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Retrofit / Remodel Existing Buildings | Pangea Builders


Existing conventional building can be and should be retrofitted and remodeled toward becoming green buildings.

Remodeling kitchens and bathrooms make a huge difference and increases the value of your home. We are focused on customer satisfaction and the environment and implement many green practices in our kitchen and bathroom remodeling projects. Green building techniques have been practiced by Earthship 360 for many decades. We can show you the pros and cons of the green home remodeling products available. Greening can look different for each green bathroom remodeling project and can be integrated at different levels.

earthship greenhouse solarium


We will guide you through the design process and material selections keeping your budget in mind to achieve an outcome beyond your expectations in the most used room of your home. We handle all aspects of the project from the demolition and design work to the finishing touches. We install granite, quartz, soapstone & laminate counters, wood and ceramic flooring, ceramic backsplash, and a wide range of high quality cabinetry.


Hall bath, master bath or powder room – we use the highest quality materials, from bath fixtures to ceramic tile. We bring together the latest design elements with curbless showers, custom frameless shower doors, comfort height toilets, whirlpool and bubble tubs. We have invaluable skills and experience with the design of a new bathroom especially when relocating fixtures.


From simply adding living space in your basement or something more complex with a wet bar and bathroom to adding bedrooms or a home office in the attic and everything in between.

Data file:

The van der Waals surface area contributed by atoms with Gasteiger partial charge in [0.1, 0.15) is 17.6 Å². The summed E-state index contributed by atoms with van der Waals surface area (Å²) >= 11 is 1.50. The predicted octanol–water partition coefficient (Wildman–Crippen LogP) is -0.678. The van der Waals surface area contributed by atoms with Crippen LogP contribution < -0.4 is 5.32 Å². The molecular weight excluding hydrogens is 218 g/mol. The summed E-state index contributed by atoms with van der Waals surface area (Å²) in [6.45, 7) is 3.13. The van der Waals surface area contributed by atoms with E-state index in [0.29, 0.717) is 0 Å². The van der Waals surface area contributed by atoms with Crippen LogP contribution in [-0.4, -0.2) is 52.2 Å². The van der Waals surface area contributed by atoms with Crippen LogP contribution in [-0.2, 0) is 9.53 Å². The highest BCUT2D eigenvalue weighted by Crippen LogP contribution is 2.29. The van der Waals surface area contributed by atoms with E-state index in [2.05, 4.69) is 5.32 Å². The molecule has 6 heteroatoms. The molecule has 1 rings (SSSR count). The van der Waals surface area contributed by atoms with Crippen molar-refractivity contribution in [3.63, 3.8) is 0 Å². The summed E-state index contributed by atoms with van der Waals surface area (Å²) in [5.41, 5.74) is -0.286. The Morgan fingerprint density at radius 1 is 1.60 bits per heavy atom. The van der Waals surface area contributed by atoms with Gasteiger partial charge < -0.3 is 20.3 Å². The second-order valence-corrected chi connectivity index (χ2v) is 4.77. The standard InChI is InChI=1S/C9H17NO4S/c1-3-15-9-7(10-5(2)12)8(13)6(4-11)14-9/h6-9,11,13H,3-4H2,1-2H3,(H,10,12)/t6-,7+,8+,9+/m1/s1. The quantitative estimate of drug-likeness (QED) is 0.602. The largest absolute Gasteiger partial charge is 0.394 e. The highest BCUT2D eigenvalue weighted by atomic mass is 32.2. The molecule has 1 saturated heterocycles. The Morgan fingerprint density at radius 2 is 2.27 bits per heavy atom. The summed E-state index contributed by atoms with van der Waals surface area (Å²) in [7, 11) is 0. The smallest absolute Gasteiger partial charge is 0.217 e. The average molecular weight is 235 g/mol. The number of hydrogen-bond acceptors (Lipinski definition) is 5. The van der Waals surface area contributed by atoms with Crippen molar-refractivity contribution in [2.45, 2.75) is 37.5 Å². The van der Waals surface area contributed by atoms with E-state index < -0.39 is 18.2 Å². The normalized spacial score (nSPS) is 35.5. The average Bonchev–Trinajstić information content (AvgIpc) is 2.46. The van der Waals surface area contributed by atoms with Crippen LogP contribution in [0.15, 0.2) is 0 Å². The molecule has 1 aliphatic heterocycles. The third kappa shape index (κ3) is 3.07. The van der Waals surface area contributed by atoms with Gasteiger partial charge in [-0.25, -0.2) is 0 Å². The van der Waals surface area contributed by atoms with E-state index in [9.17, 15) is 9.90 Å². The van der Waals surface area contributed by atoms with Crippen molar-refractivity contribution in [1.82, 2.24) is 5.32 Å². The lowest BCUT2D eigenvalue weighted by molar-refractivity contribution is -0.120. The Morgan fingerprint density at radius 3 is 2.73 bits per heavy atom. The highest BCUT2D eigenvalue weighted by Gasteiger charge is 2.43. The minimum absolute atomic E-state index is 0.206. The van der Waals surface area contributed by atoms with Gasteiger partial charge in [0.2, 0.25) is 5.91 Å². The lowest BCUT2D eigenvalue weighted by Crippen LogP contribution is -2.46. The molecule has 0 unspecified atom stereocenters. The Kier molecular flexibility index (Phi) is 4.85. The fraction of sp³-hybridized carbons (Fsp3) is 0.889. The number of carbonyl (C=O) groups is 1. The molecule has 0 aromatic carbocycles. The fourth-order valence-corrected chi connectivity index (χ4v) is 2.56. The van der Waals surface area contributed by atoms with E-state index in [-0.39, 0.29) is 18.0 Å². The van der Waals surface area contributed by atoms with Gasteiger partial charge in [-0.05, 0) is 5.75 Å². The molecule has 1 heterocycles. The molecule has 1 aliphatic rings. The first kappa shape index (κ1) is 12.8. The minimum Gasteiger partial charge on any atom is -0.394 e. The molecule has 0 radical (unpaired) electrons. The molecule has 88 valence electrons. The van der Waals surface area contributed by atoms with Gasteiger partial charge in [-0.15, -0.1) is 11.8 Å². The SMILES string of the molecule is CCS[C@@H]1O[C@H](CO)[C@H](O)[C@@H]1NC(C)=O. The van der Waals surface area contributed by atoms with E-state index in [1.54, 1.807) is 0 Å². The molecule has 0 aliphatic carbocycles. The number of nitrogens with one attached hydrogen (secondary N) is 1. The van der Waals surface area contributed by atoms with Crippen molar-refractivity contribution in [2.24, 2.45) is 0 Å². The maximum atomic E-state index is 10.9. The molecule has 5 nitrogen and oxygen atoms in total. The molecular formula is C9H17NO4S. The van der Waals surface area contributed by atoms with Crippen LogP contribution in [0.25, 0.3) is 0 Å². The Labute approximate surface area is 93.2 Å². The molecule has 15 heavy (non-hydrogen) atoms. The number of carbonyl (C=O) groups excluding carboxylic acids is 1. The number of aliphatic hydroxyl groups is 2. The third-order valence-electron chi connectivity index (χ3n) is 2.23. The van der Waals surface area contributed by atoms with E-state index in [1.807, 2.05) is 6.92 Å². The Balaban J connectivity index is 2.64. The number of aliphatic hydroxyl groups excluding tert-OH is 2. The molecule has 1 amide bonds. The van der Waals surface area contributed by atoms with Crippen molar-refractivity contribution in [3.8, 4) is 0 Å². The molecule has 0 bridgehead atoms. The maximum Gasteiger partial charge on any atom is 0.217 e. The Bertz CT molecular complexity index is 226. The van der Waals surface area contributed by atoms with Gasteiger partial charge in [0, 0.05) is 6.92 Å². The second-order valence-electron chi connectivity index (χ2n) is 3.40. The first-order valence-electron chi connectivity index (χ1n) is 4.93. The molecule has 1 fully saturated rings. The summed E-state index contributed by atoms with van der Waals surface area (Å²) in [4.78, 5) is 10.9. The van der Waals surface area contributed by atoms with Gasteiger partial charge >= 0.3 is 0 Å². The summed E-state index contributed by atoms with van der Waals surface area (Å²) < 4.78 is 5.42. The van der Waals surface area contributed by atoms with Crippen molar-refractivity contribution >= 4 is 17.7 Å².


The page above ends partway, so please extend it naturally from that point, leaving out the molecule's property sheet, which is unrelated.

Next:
Whether it be a small kitchen or bath expansion or a full second story, our team of skilled craftsmen have the knowledge and experience to bring your idea to reality.


Adopting Passive House Building Standards

Insulating older buildings was also necessary to reduce energy consumption, but often proved expensive. The retrofit of the existing housing stock is a real challenge. It’s certainly possible to get it up to that sort of [Passivhaus] standard but I didn’t say it was easy. You either put [insulation] on the outside of the house which will affect what the building looks like or you put it on the inside which affects how big the rooms are [but] it can be done on a piecemeal basis


3 ways to make old homes more sustainable and energy efficient

You don’t need to start from scratch to have a more efficient home. Find out how you can boost your home’s environmental credentials with some smart retrofits

Building regulations require today’s new homes to be more eco-friendly than ever before. But if, like most Australians, you’re not living in a freshly constructed home, you’ll need to embrace retrofitting if you want to improve your home’s sustainability.

thermal mass dynamics

A lot of homeowners are daunted by the word ‘retrofit’. They assume it’s going to be an expensive and complicated process, but retrofitting just means updating your home with the technology and materials we have available to us today. It is making small but effective improvements within the bounds of your existing home’s design.

Here are three ways you can instantly boost your homes green credentials.